“We the globe can compass soon, swifter than the wand’ring moon”

A Midsummer Night’s Dream, Act 4, Scene 1

William Shakespeare

I’m back! Which means that now I can finally write about all the things I’ve been up to over the holidays. Firstly, I got to visit the British Museum’s exhibition on ‘Shakespeare: Staging the World’  early on in July which was very interesting, especially the section the new sense of regional and national consciousness that was brought about through mapping and surveys in the late 1500s and early 1600s. Shakespeare helped develop this with plays such as Richard III and Henry V which presented the archetypal English villian and hero.

I also enjoyed the part of the exhibition on the creation of ‘Great Britian’, particularly considering the current debate over Scottish independence and the possible break-down of this concept. Apparently there were debates in playhouses over British history and origins when the concept was first introduced by James I. Shakespeare originally referred to the country as ‘England’ in his early plays (see above all the many speeches in ‘Richard II’ on “this sceptered isle”) but in ‘Cymbeline’, written in 1610, the words “Britain” or “Britains” are used nearly 50 times, showing how aware of current issues Shakespeare was, and also, perhaps, showing his eagerness to keep in good relations with the King. I learnt quite a bit about ‘Cymbeline’ in this exhibition, although I am only just getting round to reading it. However, one of its main themes is that of nation-building. It presents King James’ fantasy of Britain and meditates on the future and the present rather than dwelling on the past.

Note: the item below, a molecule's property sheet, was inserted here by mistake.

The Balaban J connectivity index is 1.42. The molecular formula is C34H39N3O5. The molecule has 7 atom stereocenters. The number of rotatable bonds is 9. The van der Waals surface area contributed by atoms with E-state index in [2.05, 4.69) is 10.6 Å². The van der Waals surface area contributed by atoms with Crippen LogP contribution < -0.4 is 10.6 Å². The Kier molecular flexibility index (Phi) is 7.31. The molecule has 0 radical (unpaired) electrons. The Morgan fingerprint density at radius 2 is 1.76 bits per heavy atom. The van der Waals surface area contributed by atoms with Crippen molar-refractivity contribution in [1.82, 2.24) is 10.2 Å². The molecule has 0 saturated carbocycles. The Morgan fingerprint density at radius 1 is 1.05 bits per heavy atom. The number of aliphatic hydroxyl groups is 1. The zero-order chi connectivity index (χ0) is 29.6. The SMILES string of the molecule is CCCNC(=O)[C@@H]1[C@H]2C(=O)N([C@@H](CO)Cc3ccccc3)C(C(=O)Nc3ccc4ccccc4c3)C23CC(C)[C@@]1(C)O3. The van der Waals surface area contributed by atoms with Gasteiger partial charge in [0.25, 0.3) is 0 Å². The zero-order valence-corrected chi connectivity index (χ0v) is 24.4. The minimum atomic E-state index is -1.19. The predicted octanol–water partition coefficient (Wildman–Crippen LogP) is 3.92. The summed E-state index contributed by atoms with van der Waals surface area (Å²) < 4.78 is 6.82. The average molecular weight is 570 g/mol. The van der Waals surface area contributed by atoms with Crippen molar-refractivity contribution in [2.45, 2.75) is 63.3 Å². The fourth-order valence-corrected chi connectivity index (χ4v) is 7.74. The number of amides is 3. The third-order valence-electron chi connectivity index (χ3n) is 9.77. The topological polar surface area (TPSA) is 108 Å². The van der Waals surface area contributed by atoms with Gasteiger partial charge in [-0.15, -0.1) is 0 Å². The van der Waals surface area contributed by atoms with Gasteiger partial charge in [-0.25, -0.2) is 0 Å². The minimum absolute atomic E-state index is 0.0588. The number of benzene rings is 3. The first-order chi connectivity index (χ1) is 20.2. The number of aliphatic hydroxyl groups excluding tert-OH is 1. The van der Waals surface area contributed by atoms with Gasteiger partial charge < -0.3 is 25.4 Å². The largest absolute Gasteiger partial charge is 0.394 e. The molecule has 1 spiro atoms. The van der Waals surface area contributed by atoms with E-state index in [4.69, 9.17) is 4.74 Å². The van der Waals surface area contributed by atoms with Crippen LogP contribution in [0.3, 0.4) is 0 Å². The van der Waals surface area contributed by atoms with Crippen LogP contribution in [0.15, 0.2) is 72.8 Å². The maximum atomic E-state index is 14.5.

Not sure how I can relate all this back to my EPQ, but I’ll find a way. Perhaps I could examine Henry V and Richard III in showing Shakespeare’s strengths of characterisation and then examine the language used by them and consider which I think makes the plays more successful? There are certainly a wealth of characters in Henry V and Richard III would be an interesting contrast. Also, of course, I’ve been to see both these plays recently and Richard III is one of the performances I am to see on my school trip to Stratford-upon-Avon in about two weeks time (very excited!) Jonjo O’Neill is playing Richard, which is great, since I saw him as Orlando in ‘As You Like It’ last year, and this is a huge contrast. he was also in the ‘Shakespeare Unlocked’ series as Mercutio, which I talked about in a earlier blogpost.

I’ve got lots more to write about, so will hopefully blog again tomorrow!



One thought on ““We the globe can compass soon, swifter than the wand’ring moon”

  1. I hope you enjoyed your holiday, Alice- your passion for Shakespeare is brilliant and I don’t know whether I’ve seen someone wishing to have such a great insight into a playwright like you wish to wish him and I hope your EPQ goes well and I’ll see you at some time in your life to come.

    All the best,


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